The story opens with Reed Richards vainly attempting to fight off an attempt to brainwash him carried out by his employers. Writer Wolfman drops a bunch of clues here as to who the culprit behind this is, so many clues, in fact, that there’s really no doubt. But we’ll save that for the end. Meanwhile, having found little satisfaction in their separate personal lives, the other three members of the Fantastic Four have come back together on the west coast, where Sue is working as an actress, each one hoping to convince the others to reform their super-heroic combo. There’s a bunch of fun character-building business as the trio walks around Hollywood–the Thing is mistaken for a contestant on Let’s Make A Deal (a game show in which the would-be players came dressed in outlandish costumes) and meets William Bendix, who was one of the influences on his personality and development–Bendix originated the catch-phrase “What a revoltin’ development that is!” which the Thing would routinely quote as one of his own go-to catch-phrases.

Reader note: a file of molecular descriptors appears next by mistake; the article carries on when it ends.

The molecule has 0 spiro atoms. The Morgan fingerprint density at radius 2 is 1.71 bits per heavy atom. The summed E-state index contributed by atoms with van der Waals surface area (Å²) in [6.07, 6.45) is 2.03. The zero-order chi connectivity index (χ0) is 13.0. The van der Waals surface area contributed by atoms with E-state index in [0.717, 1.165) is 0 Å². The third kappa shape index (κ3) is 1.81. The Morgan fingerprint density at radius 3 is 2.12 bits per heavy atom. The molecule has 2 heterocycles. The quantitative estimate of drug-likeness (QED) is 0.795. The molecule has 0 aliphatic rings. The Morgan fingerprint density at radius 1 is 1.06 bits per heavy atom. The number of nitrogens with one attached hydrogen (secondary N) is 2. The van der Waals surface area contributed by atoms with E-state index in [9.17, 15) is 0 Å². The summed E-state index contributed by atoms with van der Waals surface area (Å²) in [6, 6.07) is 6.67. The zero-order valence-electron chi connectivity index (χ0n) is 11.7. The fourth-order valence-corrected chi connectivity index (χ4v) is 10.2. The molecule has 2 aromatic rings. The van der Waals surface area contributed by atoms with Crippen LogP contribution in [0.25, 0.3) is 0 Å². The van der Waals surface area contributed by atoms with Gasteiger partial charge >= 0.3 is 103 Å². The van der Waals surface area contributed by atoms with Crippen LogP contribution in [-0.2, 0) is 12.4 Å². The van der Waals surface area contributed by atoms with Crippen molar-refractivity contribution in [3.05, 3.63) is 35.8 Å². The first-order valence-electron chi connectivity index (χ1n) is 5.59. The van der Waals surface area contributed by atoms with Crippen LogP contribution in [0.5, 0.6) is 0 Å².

As the group moves to a restaurant to discuss how they might convince Reed to rejoin the world of super heroes, they are stalked by a mysterious figure clad in the costume of the Invincible Man–a mystery villain of long ago who at that time had turned out to be the Super-Skrull. But in this case, while his identity is played as though it is a mystery, Marv had been ham-handed enough in his opening that it’s clear that this is a mesmerized Reed Richards who has been sent to attack and overcome his former teammates. His costume contains equipment salvaged from a discarded body of the Psycho-Man, and so he’s able to create powerful emotional illusions to strike ad his family using Fear, Doubt and Hate.